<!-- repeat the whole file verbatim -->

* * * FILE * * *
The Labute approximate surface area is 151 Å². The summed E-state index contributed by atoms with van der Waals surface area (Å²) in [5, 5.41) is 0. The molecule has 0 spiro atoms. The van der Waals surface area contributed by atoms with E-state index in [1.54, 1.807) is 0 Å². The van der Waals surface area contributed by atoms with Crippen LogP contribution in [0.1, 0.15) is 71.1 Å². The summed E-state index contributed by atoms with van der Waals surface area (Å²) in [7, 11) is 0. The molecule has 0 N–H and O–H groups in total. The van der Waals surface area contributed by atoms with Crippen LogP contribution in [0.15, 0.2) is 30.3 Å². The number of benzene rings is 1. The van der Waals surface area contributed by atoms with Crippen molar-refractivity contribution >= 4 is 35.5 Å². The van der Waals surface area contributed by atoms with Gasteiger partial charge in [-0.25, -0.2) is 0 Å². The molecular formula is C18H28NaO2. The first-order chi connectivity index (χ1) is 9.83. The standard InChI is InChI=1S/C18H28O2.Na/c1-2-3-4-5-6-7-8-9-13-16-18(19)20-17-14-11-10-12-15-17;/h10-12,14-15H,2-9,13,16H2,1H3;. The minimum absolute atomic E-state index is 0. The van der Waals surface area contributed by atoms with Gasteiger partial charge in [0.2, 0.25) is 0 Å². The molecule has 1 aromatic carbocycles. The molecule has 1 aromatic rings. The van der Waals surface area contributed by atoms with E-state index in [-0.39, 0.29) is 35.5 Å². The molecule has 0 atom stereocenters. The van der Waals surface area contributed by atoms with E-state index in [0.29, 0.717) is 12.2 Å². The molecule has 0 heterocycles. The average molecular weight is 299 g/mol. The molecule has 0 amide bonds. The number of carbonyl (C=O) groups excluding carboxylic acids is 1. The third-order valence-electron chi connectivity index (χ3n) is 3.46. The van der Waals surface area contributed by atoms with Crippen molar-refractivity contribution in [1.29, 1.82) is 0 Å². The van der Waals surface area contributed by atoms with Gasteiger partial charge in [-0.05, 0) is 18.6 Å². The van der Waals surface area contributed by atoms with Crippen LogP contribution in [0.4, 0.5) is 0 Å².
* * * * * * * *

The Labute approximate surface area is 151 Å². The summed E-state index contributed by atoms with van der Waals surface area (Å²) in [5, 5.41) is 0. The molecule has 0 spiro atoms. The van der Waals surface area contributed by atoms with E-state index in [1.54, 1.807) is 0 Å². The van der Waals surface area contributed by atoms with Crippen LogP contribution in [0.1, 0.15) is 71.1 Å². The summed E-state index contributed by atoms with van der Waals surface area (Å²) in [7, 11) is 0. The molecule has 0 N–H and O–H groups in total. The van der Waals surface area contributed by atoms with Crippen LogP contribution in [0.15, 0.2) is 30.3 Å². The number of benzene rings is 1. The van der Waals surface area contributed by atoms with Crippen molar-refractivity contribution >= 4 is 35.5 Å². The van der Waals surface area contributed by atoms with Gasteiger partial charge in [-0.25, -0.2) is 0 Å². The molecular formula is C18H28NaO2. The first-order chi connectivity index (χ1) is 9.83. The standard InChI is InChI=1S/C18H28O2.Na/c1-2-3-4-5-6-7-8-9-13-16-18(19)20-17-14-11-10-12-15-17;/h10-12,14-15H,2-9,13,16H2,1H3;. The minimum absolute atomic E-state index is 0. The van der Waals surface area contributed by atoms with Gasteiger partial charge in [0.2, 0.25) is 0 Å². The molecule has 1 aromatic carbocycles. The molecule has 1 aromatic rings. The van der Waals surface area contributed by atoms with E-state index in [-0.39, 0.29) is 35.5 Å². The molecule has 0 atom stereocenters. The van der Waals surface area contributed by atoms with E-state index in [0.29, 0.717) is 12.2 Å². The molecule has 0 heterocycles. The average molecular weight is 299 g/mol. The molecule has 0 amide bonds. The number of carbonyl (C=O) groups excluding carboxylic acids is 1. The third-order valence-electron chi connectivity index (χ3n) is 3.46. The van der Waals surface area contributed by atoms with Crippen molar-refractivity contribution in [1.29, 1.82) is 0 Å². The van der Waals surface area contributed by atoms with Gasteiger partial charge in [-0.05, 0) is 18.6 Å². The van der Waals surface area contributed by atoms with Crippen LogP contribution in [0.4, 0.5) is 0 Å².